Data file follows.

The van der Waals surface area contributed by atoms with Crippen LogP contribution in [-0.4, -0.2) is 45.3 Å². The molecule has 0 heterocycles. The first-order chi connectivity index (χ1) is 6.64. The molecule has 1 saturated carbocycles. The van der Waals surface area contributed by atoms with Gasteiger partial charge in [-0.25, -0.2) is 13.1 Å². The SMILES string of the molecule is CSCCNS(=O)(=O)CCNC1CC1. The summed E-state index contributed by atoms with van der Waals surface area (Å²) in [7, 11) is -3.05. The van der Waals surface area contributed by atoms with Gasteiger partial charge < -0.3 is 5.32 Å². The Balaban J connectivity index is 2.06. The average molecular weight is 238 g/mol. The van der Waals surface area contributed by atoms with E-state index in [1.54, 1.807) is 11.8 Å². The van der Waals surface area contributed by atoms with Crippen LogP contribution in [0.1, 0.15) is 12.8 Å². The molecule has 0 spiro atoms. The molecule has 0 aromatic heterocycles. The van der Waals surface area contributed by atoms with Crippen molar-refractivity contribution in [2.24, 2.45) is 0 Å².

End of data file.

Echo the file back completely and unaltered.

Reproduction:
The van der Waals surface area contributed by atoms with Crippen LogP contribution in [-0.4, -0.2) is 45.3 Å². The molecule has 0 heterocycles. The first-order chi connectivity index (χ1) is 6.64. The molecule has 1 saturated carbocycles. The van der Waals surface area contributed by atoms with Gasteiger partial charge in [-0.25, -0.2) is 13.1 Å². The SMILES string of the molecule is CSCCNS(=O)(=O)CCNC1CC1. The summed E-state index contributed by atoms with van der Waals surface area (Å²) in [7, 11) is -3.05. The van der Waals surface area contributed by atoms with Gasteiger partial charge < -0.3 is 5.32 Å². The Balaban J connectivity index is 2.06. The average molecular weight is 238 g/mol. The van der Waals surface area contributed by atoms with E-state index in [1.54, 1.807) is 11.8 Å². The van der Waals surface area contributed by atoms with Crippen LogP contribution in [0.1, 0.15) is 12.8 Å². The molecule has 0 spiro atoms. The molecule has 0 aromatic heterocycles. The van der Waals surface area contributed by atoms with Crippen molar-refractivity contribution in [2.24, 2.45) is 0 Å².